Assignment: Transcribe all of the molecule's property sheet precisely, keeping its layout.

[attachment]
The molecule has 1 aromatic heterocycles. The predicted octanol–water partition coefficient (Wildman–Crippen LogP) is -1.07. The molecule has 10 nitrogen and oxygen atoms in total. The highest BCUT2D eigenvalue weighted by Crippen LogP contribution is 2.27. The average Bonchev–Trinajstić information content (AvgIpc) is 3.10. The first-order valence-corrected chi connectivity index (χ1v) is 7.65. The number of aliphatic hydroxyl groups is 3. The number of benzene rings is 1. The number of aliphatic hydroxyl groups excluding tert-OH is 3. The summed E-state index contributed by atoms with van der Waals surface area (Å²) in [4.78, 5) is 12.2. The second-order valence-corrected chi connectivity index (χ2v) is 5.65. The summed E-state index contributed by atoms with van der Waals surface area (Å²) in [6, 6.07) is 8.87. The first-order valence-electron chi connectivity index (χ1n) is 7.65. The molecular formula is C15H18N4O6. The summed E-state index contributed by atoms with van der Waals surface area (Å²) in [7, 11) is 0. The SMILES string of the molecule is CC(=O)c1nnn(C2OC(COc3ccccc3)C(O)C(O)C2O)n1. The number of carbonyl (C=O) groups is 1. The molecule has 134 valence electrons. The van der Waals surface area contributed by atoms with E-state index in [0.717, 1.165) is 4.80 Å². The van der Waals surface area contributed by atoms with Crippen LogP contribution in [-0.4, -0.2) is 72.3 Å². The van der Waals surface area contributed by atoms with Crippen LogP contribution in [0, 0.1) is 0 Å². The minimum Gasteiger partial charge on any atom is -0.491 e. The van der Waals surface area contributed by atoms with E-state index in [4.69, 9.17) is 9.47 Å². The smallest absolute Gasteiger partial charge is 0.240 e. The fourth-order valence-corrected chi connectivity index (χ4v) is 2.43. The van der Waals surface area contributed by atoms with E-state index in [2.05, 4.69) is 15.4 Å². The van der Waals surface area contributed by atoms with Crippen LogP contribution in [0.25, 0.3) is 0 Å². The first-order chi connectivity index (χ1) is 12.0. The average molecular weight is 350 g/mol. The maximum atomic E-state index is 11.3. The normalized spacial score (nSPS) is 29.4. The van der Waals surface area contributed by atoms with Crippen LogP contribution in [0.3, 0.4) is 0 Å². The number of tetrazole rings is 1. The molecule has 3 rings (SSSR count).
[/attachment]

The molecule has 1 aromatic heterocycles. The predicted octanol–water partition coefficient (Wildman–Crippen LogP) is -1.07. The molecule has 10 nitrogen and oxygen atoms in total. The highest BCUT2D eigenvalue weighted by Crippen LogP contribution is 2.27. The average Bonchev–Trinajstić information content (AvgIpc) is 3.10. The first-order valence-corrected chi connectivity index (χ1v) is 7.65. The number of aliphatic hydroxyl groups is 3. The number of benzene rings is 1. The number of aliphatic hydroxyl groups excluding tert-OH is 3. The summed E-state index contributed by atoms with van der Waals surface area (Å²) in [4.78, 5) is 12.2. The second-order valence-corrected chi connectivity index (χ2v) is 5.65. The summed E-state index contributed by atoms with van der Waals surface area (Å²) in [6, 6.07) is 8.87. The first-order valence-electron chi connectivity index (χ1n) is 7.65. The molecular formula is C15H18N4O6. The summed E-state index contributed by atoms with van der Waals surface area (Å²) in [7, 11) is 0. The SMILES string of the molecule is CC(=O)c1nnn(C2OC(COc3ccccc3)C(O)C(O)C2O)n1. The number of carbonyl (C=O) groups is 1. The molecule has 134 valence electrons. The van der Waals surface area contributed by atoms with E-state index in [0.717, 1.165) is 4.80 Å². The van der Waals surface area contributed by atoms with Crippen LogP contribution in [-0.4, -0.2) is 72.3 Å². The van der Waals surface area contributed by atoms with Crippen LogP contribution in [0, 0.1) is 0 Å². The minimum Gasteiger partial charge on any atom is -0.491 e. The van der Waals surface area contributed by atoms with E-state index in [4.69, 9.17) is 9.47 Å². The smallest absolute Gasteiger partial charge is 0.240 e. The fourth-order valence-corrected chi connectivity index (χ4v) is 2.43. The van der Waals surface area contributed by atoms with E-state index in [2.05, 4.69) is 15.4 Å². The van der Waals surface area contributed by atoms with Crippen LogP contribution in [0.25, 0.3) is 0 Å². The first-order chi connectivity index (χ1) is 12.0. The average molecular weight is 350 g/mol. The maximum atomic E-state index is 11.3. The normalized spacial score (nSPS) is 29.4. The van der Waals surface area contributed by atoms with Crippen LogP contribution in [0.3, 0.4) is 0 Å². The number of tetrazole rings is 1. The molecule has 3 rings (SSSR count).